Jul 16, 2021
The National Highway Traffic Safety Administration (NHTSA) reports that for over two decades, speeding has been involved in approximately one-third of all motor vehicle fatalities. As we’ve noted in previous blogs, America’s roads and highways have become even more deadlier throughout the coronavirus pandemic.
In 2020, 42,000 people died in motor vehicle crashes (with 4.8 million injured). That represents an 8% increase from 2019, the largest year-over-year jump in nearly a century. And it came in spite of the number of miles driven having fallen a whopping 13%. As the pandemic continues to wane and more and more commuters return to work, those alarming figures could increase.
In a recent Los Angeles Times report, Leah Shahum, executive director of the non-profit Vision Zero Network that works to reduce traffic deaths, confirmed that while the COVID-19 pandemic caused the roads to empty out, many drivers were more prone to speed or drive recklessly, leading to an increase in fatalities. As Shahum noted, traffic congestion ironically kept people safer before the pandemic.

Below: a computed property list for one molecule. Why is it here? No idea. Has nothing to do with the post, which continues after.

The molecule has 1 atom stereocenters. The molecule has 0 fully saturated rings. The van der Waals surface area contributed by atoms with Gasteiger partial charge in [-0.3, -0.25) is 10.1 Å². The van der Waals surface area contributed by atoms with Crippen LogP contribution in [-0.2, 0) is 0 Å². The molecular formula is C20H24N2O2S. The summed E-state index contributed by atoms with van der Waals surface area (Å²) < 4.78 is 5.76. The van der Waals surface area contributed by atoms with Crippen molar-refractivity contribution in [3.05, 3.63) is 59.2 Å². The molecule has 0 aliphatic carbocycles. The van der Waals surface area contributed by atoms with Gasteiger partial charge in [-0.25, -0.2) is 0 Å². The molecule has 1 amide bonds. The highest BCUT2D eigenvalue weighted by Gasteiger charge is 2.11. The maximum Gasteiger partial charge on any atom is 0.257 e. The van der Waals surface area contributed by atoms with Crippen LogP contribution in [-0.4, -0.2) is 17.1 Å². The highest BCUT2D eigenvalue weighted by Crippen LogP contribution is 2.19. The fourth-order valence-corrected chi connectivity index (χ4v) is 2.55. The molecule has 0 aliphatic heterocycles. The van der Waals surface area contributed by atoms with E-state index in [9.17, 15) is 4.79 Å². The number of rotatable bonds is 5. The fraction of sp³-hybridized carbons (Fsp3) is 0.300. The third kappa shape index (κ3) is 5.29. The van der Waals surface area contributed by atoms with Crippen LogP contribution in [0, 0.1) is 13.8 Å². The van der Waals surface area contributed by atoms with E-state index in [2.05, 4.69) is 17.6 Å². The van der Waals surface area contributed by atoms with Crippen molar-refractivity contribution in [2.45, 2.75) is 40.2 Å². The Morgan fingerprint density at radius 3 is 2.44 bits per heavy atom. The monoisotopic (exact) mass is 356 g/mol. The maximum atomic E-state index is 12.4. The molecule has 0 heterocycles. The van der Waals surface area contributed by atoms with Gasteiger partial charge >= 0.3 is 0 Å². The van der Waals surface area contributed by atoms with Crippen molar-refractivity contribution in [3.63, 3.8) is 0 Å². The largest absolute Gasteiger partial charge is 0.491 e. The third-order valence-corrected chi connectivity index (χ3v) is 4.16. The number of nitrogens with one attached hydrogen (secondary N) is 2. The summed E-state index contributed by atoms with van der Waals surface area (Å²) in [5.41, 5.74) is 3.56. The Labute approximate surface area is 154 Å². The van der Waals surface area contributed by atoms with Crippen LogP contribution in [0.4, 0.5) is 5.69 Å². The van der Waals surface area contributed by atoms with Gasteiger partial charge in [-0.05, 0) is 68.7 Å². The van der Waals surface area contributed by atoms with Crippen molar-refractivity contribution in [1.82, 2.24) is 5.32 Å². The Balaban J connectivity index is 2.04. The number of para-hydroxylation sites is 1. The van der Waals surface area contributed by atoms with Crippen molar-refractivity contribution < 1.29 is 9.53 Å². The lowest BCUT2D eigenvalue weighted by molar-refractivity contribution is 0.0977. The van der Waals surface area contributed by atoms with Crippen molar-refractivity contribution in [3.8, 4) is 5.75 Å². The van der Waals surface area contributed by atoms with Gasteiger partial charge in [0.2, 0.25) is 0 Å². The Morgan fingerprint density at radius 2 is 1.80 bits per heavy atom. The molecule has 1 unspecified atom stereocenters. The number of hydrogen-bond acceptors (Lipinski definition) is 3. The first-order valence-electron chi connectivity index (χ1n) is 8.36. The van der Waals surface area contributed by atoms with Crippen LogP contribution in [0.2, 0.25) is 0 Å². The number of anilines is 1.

The recent surge in traffic fatalities has garnered the attention of lawmakers. As the Times reported, local Glendale Assemblywoman, Laura Friedman, introduced a bill this year to reduce speed limits.
“This is a nationwide public health crisis,” Friedman told the Times. “If we had 42,000 people dying every year in plane crashes, we would do a lot more about it, and yet we seem to have accepted this as collateral damage.”
Friedman’s Assembly Bill 43 (AB 43) aims to provide more flexibility on setting speed limits. In April, the bill achieved its first major victory, earning unanimous, bipartisan support in the Assembly Transportation Committee. Specifically, AB 43 incorporates the findings and recommendations relating to speed limits included in the California State Transportation Agency (CalSTA)’s Zero Traffics Fatalities Task Force Report. Said report specifically looks at reforming the way California allows speed limits to be set.
Following AB 43’s legislative victory, Friedman noted the importance of taking action in the face of the historic traffic fatality numbers seen throughout COVID-19.